Nov. 19 (Bloomberg) -- The Standard & Poor’s GSCI Spot Index of 24 raw materials rose 2.1 percent to settle at 650.58 at 3:52 p.m. New York time, led by energy.
The UBS Bloomberg CMCI gauge of 26 prices advanced 1.8 percent to 1,576.81
Heating oil climbed the most in six weeks on concern that Israel’s attacks on the Gaza Strip may spread unrest in the Middle East, disrupting petroleum supplies, and colder weather was forecast for the U.S. and Europe.
Israeli Defense Minister Ehud Barak said that air attacks on Gaza may expand to ground operations amid an escalating conflict with the Islamist Hamas movement. U.S. distillate stocks are at the lowest seasonal level since 2000.
On the New York Mercantile Exchange, heating-oil futures for December delivery jumped 3 percent to $3.0751 a gallon, the biggest gain since Oct. 4.
Gasoline futures for December delivery gained 1.6 percent to $2.7545 a gallon, the highest settlement this month.
Crude Oil rose to a one-month high amid concern that Middle East unrest will disrupt supplies and on growing confidence that a deal can be reached to avoid automatic U.S. spending cuts and tax increases.
On the Nymex, oil futures for January delivery rose 2.7 percent to $89.28 a barrel, the highest settlement since Oct. 19.
Brent crude for January settlement gained 2.5 percent to $111.70 a barrel on the ICE Futures Europe exchange in London.
Vitol Group SA purchased a cargo of North Sea Forties crude at a higher price. No bids or offers were made for Russian Urals blend in Europe.
Statoil ASA resumed production at Troll C platform in the night of Nov. 17 after halting on Nov. 15 due to corrosion found on the auxiliary system. The company expects to pump at about 70 percent of full capacity when repairs are carried out.
Sugar gained the most in five months on concern that rain this week will disrupt the harvest in Brazil, the world’s biggest producer.
On ICE Futures U.S., raw sugar for March delivery jumped 4.1 percent to 19.94 cents a pound, the biggest increase for a most-active contract since June 6.
Arabica-coffee futures for March delivery jumped 3.2 percent to $1.574 a pound, the biggest gain since Sept. 10.
Cocoa futures for March delivery advanced 1 percent to $2,421 a metric ton.
Cotton futures for March delivery fell 0.8 percent to 72.06 cents a pound.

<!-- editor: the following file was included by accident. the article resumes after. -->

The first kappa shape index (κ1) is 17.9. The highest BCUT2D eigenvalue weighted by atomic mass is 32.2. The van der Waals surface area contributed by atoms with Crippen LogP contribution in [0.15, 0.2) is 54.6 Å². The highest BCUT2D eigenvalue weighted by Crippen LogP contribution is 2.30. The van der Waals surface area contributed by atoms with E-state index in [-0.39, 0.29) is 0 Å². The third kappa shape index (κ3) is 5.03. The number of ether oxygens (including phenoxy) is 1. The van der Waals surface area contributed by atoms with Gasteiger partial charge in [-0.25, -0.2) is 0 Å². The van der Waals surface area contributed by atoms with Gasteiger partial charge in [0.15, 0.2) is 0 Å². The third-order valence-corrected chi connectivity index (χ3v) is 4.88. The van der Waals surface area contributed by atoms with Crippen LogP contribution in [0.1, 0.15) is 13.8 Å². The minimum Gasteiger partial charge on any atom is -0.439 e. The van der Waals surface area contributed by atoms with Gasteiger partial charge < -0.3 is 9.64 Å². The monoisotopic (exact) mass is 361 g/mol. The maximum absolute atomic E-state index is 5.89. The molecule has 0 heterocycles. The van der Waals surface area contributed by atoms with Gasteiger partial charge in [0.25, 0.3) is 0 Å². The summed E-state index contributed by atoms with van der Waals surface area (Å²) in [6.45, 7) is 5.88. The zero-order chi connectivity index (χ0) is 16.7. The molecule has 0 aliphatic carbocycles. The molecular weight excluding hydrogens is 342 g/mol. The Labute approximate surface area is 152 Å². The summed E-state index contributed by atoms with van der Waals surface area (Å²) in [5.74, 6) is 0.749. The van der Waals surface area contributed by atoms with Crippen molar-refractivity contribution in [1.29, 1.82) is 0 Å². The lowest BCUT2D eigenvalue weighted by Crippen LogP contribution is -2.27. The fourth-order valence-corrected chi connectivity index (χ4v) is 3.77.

Orange-juice futures for January delivery dropped 0.2 percent to $1.1705 a pound.
Copper rose the most in nine weeks on optimism that U.S. lawmakers will reach a deal to avoid automatic tax increases and spending cuts in January that are forecast to curb economic growth.
On the Comex, copper futures for March delivery climbed 2.2 percent to $3.5365 a pound, the biggest increase since Sept. 14.
On the London Metal Exchange, copper for delivery in three months rose 2.6 percent to $7,804 a ton ($3.54 a pound). Nickel, tin, aluminum, zinc and lead also gained.
Gold rose the most in a week, tracking gains in commodities, as prospects improved for a U.S. budget deal and unrest in the Middle East spurred demand for the metal as an alternative investment.
On the Comex in New York, gold futures for December delivery rose 1.1 percent to $1,734.40 an ounce, the biggest gain since Nov. 6.
Silver futures for December delivery climbed 2.5 percent to $33.189 an ounce, the biggest jump since Nov. 6.
On the Nymex, platinum futures for January delivery rose 1.4 percent to $1,583.80 an ounce, the biggest increase since Oct. 31.
Palladium futures for December delivery surged 3 percent to $645.30 an ounce, the highest settlement in a month.
Hog rose to a four-month high on signs of a rebound in demand for U.S. pork and tighter supply.
On the Chicago Mercantile Exchange, hog futures for February settlement climbed 1.1 percent to 87.425 cents a pound. Earlier, the price reached 87.875 cents, the highest since July 9.
Cattle futures for February delivery gained 0.1 percent to $1.3015 a pound, the third straight increase.
Feeder-cattle futures for January settlement increased 0.3 percent to $1.46 a pound.
Soybeans rose the most in three weeks and grains advanced on optimism that the U.S. will avoid the so-called fiscal cliff as Europe took steps to resolve a Greek rescue, bolstering prospects for commodity demand.
On the Chicago Board of Trade, soybean futures for January delivery rose 0.8 percent to $13.9475 a bushel, the biggest gain since Oct. 24.
Corn futures for March delivery climbed 1.6 percent to $7.425 a bushel.
Wheat futures for March delivery advanced 0.5 percent to $8.5775 a bushel.
Natural gas dropped for the second time in three sessions on forecasts for warmer-than-normal weather that would cut heating-fuel consumption.
On the Nymex, gas futures for December delivery fell 1.9 percent to $3.719 per million British thermal units.
U.K. gas for next-day delivery declined as predictions of warmer-than-normal weather cut demand.
The price dropped 0.9 percent to 65.25 pence a therm at 4:03 p.m. London time. Next-month gas climbed 0.2 percent to 67.65 pence a therm. That’s equivalent to $10.76 per million Btu.
To contact the reporter on this story: Patrick McKiernan in New York at email@example.com
To contact the editor responsible for this story: Steve Stroth at firstname.lastname@example.org